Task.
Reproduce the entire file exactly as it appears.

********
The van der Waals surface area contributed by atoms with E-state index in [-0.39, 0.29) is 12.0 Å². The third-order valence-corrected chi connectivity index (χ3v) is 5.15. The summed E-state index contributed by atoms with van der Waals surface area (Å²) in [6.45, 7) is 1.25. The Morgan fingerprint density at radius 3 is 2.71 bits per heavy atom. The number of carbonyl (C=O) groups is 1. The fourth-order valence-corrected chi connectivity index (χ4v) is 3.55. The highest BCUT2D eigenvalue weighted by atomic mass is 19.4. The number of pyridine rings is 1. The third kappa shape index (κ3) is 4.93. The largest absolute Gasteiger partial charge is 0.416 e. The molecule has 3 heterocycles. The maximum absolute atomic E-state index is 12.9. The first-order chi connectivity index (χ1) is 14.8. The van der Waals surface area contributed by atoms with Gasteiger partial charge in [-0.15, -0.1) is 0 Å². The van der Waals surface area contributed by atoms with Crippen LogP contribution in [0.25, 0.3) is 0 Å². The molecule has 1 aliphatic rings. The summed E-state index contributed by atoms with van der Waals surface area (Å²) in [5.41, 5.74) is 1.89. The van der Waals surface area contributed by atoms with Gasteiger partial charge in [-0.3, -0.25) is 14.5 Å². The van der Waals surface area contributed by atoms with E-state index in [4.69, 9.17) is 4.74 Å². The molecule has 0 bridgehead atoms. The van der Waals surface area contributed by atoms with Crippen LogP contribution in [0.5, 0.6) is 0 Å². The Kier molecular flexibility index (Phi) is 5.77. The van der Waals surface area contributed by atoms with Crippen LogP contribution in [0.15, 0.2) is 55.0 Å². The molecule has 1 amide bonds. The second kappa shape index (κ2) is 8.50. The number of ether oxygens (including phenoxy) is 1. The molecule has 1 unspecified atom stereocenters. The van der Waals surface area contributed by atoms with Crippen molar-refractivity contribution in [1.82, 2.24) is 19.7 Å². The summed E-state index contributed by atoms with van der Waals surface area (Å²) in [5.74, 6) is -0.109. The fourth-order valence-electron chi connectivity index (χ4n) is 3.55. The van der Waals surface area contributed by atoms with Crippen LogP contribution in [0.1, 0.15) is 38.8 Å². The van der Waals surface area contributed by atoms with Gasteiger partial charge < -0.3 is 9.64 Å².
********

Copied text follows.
The van der Waals surface area contributed by atoms with E-state index in [-0.39, 0.29) is 12.0 Å². The third-order valence-corrected chi connectivity index (χ3v) is 5.15. The summed E-state index contributed by atoms with van der Waals surface area (Å²) in [6.45, 7) is 1.25. The Morgan fingerprint density at radius 3 is 2.71 bits per heavy atom. The number of carbonyl (C=O) groups is 1. The fourth-order valence-corrected chi connectivity index (χ4v) is 3.55. The highest BCUT2D eigenvalue weighted by atomic mass is 19.4. The number of pyridine rings is 1. The third kappa shape index (κ3) is 4.93. The largest absolute Gasteiger partial charge is 0.416 e. The molecule has 3 heterocycles. The maximum absolute atomic E-state index is 12.9. The first-order chi connectivity index (χ1) is 14.8. The van der Waals surface area contributed by atoms with Gasteiger partial charge in [-0.15, -0.1) is 0 Å². The van der Waals surface area contributed by atoms with Crippen LogP contribution in [0.25, 0.3) is 0 Å². The molecule has 1 aliphatic rings. The summed E-state index contributed by atoms with van der Waals surface area (Å²) in [5.41, 5.74) is 1.89. The van der Waals surface area contributed by atoms with Gasteiger partial charge in [-0.3, -0.25) is 14.5 Å². The van der Waals surface area contributed by atoms with E-state index in [4.69, 9.17) is 4.74 Å². The molecule has 0 bridgehead atoms. The van der Waals surface area contributed by atoms with Crippen LogP contribution in [0.5, 0.6) is 0 Å². The Kier molecular flexibility index (Phi) is 5.77. The van der Waals surface area contributed by atoms with Crippen LogP contribution in [0.15, 0.2) is 55.0 Å². The molecule has 1 amide bonds. The second kappa shape index (κ2) is 8.50. The number of ether oxygens (including phenoxy) is 1. The molecule has 1 unspecified atom stereocenters. The van der Waals surface area contributed by atoms with Crippen molar-refractivity contribution in [1.82, 2.24) is 19.7 Å². The summed E-state index contributed by atoms with van der Waals surface area (Å²) in [5.74, 6) is -0.109. The fourth-order valence-electron chi connectivity index (χ4n) is 3.55. The van der Waals surface area contributed by atoms with Crippen LogP contribution in [0.1, 0.15) is 38.8 Å². The van der Waals surface area contributed by atoms with Gasteiger partial charge < -0.3 is 9.64 Å².